• APPLY SELF-REGULATION AND ACCEPT FEEDBACK: We need to discourage inappropriate activity to ensure that systems continue to function well.
  • USE AND VALUE RENEWABLE RESOURCES AND SERVICES: Make the best use of nature’s abundance to reduce our consumptive behavior and dependence on nonrenewable resources.
  • PRODUCE NO WASTE: By valuing and making use of all the resources that are available to us, nothing goes to waste.
  • DESIGN FROM PATTERNS TO DETAILS: These can form the backbone of our designs, with the details filled in as we go.
  • INTEGRATE RATHER THAN SEGREGATE: By putting the right things in the right place, relationships develop between them and they begin to support each other.
  • USE SMALL AND SLOW SOLUTIONS: Small and slow systems are easier to maintain than big ones, making better use of local resources and produce more sustainable outcomes.
  • USE AND VALUE DIVERSITY: Diversity reduces vulnerability to a variety of threats and takes advantage of the unique nature of the environment in which it resides.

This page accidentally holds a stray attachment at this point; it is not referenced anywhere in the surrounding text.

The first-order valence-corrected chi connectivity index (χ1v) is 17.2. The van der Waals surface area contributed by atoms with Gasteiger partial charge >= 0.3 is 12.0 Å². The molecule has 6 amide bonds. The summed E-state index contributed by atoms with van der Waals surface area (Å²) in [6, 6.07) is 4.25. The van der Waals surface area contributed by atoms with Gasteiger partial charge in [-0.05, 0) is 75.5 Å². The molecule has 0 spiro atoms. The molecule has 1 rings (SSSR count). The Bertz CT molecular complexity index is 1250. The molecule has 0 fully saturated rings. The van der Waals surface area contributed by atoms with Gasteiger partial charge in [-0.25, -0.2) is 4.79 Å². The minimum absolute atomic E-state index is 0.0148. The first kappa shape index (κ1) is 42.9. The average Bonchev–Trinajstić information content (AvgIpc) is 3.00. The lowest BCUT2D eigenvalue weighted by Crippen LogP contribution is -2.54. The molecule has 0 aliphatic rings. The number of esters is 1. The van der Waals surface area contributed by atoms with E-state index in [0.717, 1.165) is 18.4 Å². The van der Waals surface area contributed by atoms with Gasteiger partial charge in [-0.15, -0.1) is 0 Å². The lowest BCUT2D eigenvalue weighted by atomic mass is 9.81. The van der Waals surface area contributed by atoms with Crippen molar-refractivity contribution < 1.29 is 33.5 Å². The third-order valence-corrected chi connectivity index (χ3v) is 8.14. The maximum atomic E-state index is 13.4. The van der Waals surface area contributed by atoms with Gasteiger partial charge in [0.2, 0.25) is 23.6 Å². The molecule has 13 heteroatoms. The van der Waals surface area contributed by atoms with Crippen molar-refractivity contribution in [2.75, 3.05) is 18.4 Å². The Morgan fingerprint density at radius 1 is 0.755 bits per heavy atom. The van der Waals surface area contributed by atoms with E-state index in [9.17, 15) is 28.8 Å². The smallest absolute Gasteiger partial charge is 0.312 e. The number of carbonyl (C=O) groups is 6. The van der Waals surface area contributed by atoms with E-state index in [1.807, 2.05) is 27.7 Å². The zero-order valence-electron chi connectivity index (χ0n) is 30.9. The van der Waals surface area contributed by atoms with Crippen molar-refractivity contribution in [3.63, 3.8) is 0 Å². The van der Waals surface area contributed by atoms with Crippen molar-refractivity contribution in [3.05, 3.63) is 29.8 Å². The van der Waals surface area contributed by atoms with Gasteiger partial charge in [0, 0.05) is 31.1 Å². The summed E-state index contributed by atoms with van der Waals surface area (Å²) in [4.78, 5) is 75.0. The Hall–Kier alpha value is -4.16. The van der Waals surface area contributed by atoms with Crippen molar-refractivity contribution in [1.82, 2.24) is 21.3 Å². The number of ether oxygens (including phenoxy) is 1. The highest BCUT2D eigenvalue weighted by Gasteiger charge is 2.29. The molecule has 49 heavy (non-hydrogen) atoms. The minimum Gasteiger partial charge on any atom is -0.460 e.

• USE EDGES AND VALUE THE MARGINAL: The interface between things is where the most interesting events take place. These are often the most valuable, diverse, and productive elements in the system.
  • CREATIVELY USE AND RESPOND TO CHANGE: We can have a positive impact on inevitable change by carefully observing, and then intervening at the right time.

The ethics and principles that permaculture is based upon may be applied for a project of any size. It may be used on a small or large scale, in both rural and urban settings, and in any part of the world. Permaculture methods and practices may be used on a variety of sizes, including backyard gardens, city blocks, farms, villages, towns, and entire countries.

The Permaculture Flower:

Starting with ethics and principles focused on the critical domain of land and nature stewardship, permaculture is evolving by progressive application of principles to the integration of all seven domains necessary to sustain humanity through energy descent.

We need to think of our communities as ecosystems and evaluate how their many elements may be interconnected. Communities need a simple yet long-term solution that everyone can apply, on a personal basis, to the issues posed by climate change. Permaculture is a framework that may be used on a local scale to address the critical interactions and interdependence between nature and humans. It has the potential to bring about solutions to safeguard our planet’s future. Organizations and community projects working on food security, such as the Monteverde Community Garden, can help local residents practice and adapt techniques in their homes that contribute to a more resilient community. Enabling and incentivizing projects that help our communities become more resilient is key and will support our local economy and ecosystems while also building local capacity.